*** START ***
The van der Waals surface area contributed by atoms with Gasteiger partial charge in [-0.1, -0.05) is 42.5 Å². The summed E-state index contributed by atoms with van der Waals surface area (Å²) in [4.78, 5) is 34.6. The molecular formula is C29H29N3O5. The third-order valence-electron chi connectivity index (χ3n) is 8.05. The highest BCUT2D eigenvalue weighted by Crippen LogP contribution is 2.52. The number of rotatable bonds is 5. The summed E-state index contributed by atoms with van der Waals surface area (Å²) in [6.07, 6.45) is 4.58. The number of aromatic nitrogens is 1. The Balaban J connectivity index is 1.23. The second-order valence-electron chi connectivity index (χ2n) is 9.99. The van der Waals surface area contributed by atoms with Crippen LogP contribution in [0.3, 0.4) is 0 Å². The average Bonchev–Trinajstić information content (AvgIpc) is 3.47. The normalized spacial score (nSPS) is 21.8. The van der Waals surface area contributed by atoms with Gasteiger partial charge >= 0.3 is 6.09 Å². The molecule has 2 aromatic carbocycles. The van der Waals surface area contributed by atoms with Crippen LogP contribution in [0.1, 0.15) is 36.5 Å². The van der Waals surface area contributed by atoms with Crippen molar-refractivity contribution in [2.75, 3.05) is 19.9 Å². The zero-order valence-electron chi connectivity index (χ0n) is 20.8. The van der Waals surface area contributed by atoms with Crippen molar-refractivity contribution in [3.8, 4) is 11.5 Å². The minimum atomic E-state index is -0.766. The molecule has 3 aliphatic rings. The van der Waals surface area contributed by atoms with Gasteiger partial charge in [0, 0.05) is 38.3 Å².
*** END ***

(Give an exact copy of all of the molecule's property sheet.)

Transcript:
The van der Waals surface area contributed by atoms with Gasteiger partial charge in [-0.1, -0.05) is 42.5 Å². The summed E-state index contributed by atoms with van der Waals surface area (Å²) in [4.78, 5) is 34.6. The molecular formula is C29H29N3O5. The third-order valence-electron chi connectivity index (χ3n) is 8.05. The highest BCUT2D eigenvalue weighted by Crippen LogP contribution is 2.52. The number of rotatable bonds is 5. The summed E-state index contributed by atoms with van der Waals surface area (Å²) in [6.07, 6.45) is 4.58. The number of aromatic nitrogens is 1. The Balaban J connectivity index is 1.23. The second-order valence-electron chi connectivity index (χ2n) is 9.99. The van der Waals surface area contributed by atoms with Crippen LogP contribution in [0.3, 0.4) is 0 Å². The average Bonchev–Trinajstić information content (AvgIpc) is 3.47. The normalized spacial score (nSPS) is 21.8. The van der Waals surface area contributed by atoms with Gasteiger partial charge >= 0.3 is 6.09 Å². The molecule has 2 aromatic carbocycles. The van der Waals surface area contributed by atoms with Crippen LogP contribution in [0.1, 0.15) is 36.5 Å². The van der Waals surface area contributed by atoms with Crippen molar-refractivity contribution in [2.75, 3.05) is 19.9 Å². The zero-order valence-electron chi connectivity index (χ0n) is 20.8. The van der Waals surface area contributed by atoms with Crippen molar-refractivity contribution in [3.8, 4) is 11.5 Å². The minimum atomic E-state index is -0.766. The molecule has 3 aliphatic rings. The van der Waals surface area contributed by atoms with Gasteiger partial charge in [0, 0.05) is 38.3 Å².